Thursday, March 31, 2005
Their recommendations focus on this rather than their findings of intimidation by Professor Joseph Massad. From the Times:
The most credible, the committee found, was an incident involving Professor Joseph Massad, who was teaching a class on Palestinian and Israeli politics. According to the report, a student, Deena Shanker, recalled asking if it was true that Israel sometimes gave a warning before a bombing so that people would not be hurt. She said the professor blew up, telling her, "If you're going to deny the atrocities being committed against Palestinians, then you can get out of my classroom!"Massad denies still the allegation. The other allegations -- one in which a student who identified himself at an off-campus event as a former Israeli soldier was asked by Massad how many Palestinians he had killed, the other a student told by another Middle Eastern studies prof that she could be a Semite because her eyes were green -- were not denied but neither rose to a level that the faculty committee thought inappropriate.
The report said that the professor had "denied emphatically that this incident took place" and had told the committee that he would never ask a student to leave his class. And it said that others in the "particularly tense" class differed about whether the incident, which was never formally reported, had taken place.
But the committee said that in the end, it found the account "credible" and concluded that the professor's "rhetorical response to her query exceeded commonly accepted bounds by conveying that her question merited harsh public criticism."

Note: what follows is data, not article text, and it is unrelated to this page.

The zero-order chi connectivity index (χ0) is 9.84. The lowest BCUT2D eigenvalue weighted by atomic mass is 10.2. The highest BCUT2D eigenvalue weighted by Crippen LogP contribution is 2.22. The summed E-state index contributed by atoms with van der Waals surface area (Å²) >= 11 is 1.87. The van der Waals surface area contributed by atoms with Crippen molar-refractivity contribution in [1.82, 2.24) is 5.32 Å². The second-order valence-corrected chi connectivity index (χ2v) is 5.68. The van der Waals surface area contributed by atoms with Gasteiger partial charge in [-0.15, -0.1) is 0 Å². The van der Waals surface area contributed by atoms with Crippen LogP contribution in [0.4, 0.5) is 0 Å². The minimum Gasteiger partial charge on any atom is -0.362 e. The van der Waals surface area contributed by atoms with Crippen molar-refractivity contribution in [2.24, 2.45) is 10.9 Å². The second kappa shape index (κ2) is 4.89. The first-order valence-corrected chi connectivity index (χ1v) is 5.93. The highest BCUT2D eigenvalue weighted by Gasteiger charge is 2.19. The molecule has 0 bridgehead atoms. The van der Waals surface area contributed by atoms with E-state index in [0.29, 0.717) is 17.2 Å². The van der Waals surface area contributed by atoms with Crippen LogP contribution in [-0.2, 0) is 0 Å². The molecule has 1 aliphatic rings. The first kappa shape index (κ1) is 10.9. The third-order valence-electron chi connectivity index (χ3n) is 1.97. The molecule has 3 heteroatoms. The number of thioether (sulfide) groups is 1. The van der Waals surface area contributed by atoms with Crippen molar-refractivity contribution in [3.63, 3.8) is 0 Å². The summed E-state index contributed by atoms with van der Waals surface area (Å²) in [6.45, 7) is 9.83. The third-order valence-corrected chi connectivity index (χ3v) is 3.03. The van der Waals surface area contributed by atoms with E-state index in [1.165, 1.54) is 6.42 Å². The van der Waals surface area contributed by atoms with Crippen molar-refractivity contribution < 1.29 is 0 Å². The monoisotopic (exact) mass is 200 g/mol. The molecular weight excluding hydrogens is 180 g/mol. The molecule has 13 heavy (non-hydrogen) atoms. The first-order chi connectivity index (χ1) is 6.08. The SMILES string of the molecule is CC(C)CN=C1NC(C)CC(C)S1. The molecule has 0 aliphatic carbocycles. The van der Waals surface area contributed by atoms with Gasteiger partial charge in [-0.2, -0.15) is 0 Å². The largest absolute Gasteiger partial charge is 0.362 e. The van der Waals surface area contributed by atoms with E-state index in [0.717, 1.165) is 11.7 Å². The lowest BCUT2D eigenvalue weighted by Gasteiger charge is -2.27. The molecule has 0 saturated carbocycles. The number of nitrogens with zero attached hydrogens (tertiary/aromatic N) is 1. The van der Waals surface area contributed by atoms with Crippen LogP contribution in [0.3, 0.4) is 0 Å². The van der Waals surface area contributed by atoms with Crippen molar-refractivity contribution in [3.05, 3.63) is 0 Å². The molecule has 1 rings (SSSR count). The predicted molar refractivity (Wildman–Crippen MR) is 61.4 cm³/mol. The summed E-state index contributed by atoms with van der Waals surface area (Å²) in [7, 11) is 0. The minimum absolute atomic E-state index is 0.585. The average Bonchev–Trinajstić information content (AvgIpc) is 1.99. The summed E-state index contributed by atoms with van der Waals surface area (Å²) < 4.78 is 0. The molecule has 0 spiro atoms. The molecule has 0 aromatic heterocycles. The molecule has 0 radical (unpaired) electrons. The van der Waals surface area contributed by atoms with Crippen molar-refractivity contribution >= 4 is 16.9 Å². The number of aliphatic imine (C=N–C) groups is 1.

C. Across the spectrum of these concerns, we found no evidence of any statements made by the faculty that could reasonably be construed as anti-semitic. Professor Massad, for one, has been categorical in his classes concerning the unacceptability of anti-semitic views.Oh. Thanks.
D. We found no evidence that students had been penalized for their views by receiving lower grades.
Instead the committee argues for better grievance procedures and banning "unregistered auditors" -- meaning Campus Watch or The David Project -- from the classrooms. In other words, not only do they wish to ignore the actions of these professors, they wish to seal up the classroom and keep out the eyes of the public. As I often say, cockroaches hate sunlight, and they will scream when it's applied. The students of Columbia deserve better than this report which offers them nothing more than a bigger complaint box and a promise that the box will be checked more regularly.
UPDATE: The desire for whitewash is more evident.
In an effort to manage favorable coverage of its investigation into the complaints, the university disclosed a summary of the committee's report only to the Columbia Spectator, the campus newspaper, and the New York Times. Those newspapers, sources indicated to The New York Sun last night, made an agreement with the central administration that they would not speak to the students who made the complaints against the professors.
The Sun obtained a copy of the report without the permission of the university administration. Last night, when a reporter from the Sun came to Low Library, the central administration building, for a copy of the report, a security guard threatened to arrest the reporter if she did not leave the building.
According to one student, senior Ariel Beery, one of the campus's most outspoken critics of the professors, a Columbia spokeswoman told him that students were not being shown the report yesterday "for your own good."
Beery was interviewed and says the report didn't cover many of the incidents that student brought forward during the investigation.
Nat Hentoff is right: Columbia is still unbecoming. And unforthcoming.
Source: LGF and Random Penseur.